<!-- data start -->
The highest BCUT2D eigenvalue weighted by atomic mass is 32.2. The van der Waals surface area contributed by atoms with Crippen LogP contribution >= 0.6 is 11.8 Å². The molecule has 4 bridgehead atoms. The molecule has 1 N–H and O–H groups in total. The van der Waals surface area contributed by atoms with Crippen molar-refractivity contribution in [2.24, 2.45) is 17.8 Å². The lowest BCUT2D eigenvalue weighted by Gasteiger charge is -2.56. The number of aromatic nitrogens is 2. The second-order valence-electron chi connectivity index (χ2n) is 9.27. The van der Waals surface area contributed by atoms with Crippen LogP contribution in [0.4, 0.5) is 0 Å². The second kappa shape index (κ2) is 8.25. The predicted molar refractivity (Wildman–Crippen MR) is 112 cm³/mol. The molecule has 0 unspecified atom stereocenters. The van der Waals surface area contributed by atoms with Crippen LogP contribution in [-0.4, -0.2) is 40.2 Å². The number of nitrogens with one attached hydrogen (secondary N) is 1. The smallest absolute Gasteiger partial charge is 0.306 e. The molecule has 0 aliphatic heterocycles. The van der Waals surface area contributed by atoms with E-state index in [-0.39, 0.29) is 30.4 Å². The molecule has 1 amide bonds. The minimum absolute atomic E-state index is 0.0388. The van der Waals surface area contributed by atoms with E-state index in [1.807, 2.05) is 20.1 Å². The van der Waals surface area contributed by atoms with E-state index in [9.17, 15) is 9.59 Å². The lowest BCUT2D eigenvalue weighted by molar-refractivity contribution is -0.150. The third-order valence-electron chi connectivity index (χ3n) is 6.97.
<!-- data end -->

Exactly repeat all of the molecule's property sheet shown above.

The highest BCUT2D eigenvalue weighted by atomic mass is 32.2. The van der Waals surface area contributed by atoms with Crippen LogP contribution >= 0.6 is 11.8 Å². The molecule has 4 bridgehead atoms. The molecule has 1 N–H and O–H groups in total. The van der Waals surface area contributed by atoms with Crippen molar-refractivity contribution in [2.24, 2.45) is 17.8 Å². The lowest BCUT2D eigenvalue weighted by Gasteiger charge is -2.56. The number of aromatic nitrogens is 2. The second-order valence-electron chi connectivity index (χ2n) is 9.27. The van der Waals surface area contributed by atoms with Crippen LogP contribution in [0.4, 0.5) is 0 Å². The second kappa shape index (κ2) is 8.25. The predicted molar refractivity (Wildman–Crippen MR) is 112 cm³/mol. The molecule has 0 unspecified atom stereocenters. The van der Waals surface area contributed by atoms with Crippen LogP contribution in [-0.4, -0.2) is 40.2 Å². The number of nitrogens with one attached hydrogen (secondary N) is 1. The smallest absolute Gasteiger partial charge is 0.306 e. The molecule has 0 aliphatic heterocycles. The van der Waals surface area contributed by atoms with E-state index in [-0.39, 0.29) is 30.4 Å². The molecule has 1 amide bonds. The minimum absolute atomic E-state index is 0.0388. The van der Waals surface area contributed by atoms with E-state index in [1.807, 2.05) is 20.1 Å². The van der Waals surface area contributed by atoms with E-state index in [9.17, 15) is 9.59 Å². The lowest BCUT2D eigenvalue weighted by molar-refractivity contribution is -0.150. The third-order valence-electron chi connectivity index (χ3n) is 6.97.